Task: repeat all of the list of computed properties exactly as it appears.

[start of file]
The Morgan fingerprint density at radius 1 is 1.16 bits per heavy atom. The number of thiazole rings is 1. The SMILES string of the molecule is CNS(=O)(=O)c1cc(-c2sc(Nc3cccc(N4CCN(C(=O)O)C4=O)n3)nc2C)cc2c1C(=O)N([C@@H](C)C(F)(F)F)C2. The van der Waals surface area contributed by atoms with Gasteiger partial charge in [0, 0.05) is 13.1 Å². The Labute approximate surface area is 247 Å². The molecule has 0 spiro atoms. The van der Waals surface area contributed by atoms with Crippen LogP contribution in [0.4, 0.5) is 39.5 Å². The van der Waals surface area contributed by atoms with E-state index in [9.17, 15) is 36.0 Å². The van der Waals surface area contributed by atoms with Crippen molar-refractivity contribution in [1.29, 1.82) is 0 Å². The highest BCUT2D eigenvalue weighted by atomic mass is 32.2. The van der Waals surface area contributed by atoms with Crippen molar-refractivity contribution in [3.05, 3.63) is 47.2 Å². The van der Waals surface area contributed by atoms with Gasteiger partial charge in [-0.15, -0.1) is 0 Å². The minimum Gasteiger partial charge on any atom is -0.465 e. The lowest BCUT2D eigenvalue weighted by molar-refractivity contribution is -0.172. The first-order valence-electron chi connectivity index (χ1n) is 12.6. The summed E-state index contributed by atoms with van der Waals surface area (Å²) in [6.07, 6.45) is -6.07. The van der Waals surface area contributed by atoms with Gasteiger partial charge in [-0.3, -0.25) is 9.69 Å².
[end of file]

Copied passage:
The Morgan fingerprint density at radius 1 is 1.16 bits per heavy atom. The number of thiazole rings is 1. The SMILES string of the molecule is CNS(=O)(=O)c1cc(-c2sc(Nc3cccc(N4CCN(C(=O)O)C4=O)n3)nc2C)cc2c1C(=O)N([C@@H](C)C(F)(F)F)C2. The van der Waals surface area contributed by atoms with Gasteiger partial charge in [0, 0.05) is 13.1 Å². The Labute approximate surface area is 247 Å². The molecule has 0 spiro atoms. The van der Waals surface area contributed by atoms with Crippen LogP contribution in [0.4, 0.5) is 39.5 Å². The van der Waals surface area contributed by atoms with E-state index in [9.17, 15) is 36.0 Å². The van der Waals surface area contributed by atoms with Crippen molar-refractivity contribution in [1.29, 1.82) is 0 Å². The highest BCUT2D eigenvalue weighted by atomic mass is 32.2. The van der Waals surface area contributed by atoms with Crippen molar-refractivity contribution in [3.05, 3.63) is 47.2 Å². The van der Waals surface area contributed by atoms with Gasteiger partial charge in [-0.15, -0.1) is 0 Å². The minimum Gasteiger partial charge on any atom is -0.465 e. The lowest BCUT2D eigenvalue weighted by molar-refractivity contribution is -0.172. The first-order valence-electron chi connectivity index (χ1n) is 12.6. The summed E-state index contributed by atoms with van der Waals surface area (Å²) in [6.07, 6.45) is -6.07. The van der Waals surface area contributed by atoms with Gasteiger partial charge in [-0.3, -0.25) is 9.69 Å².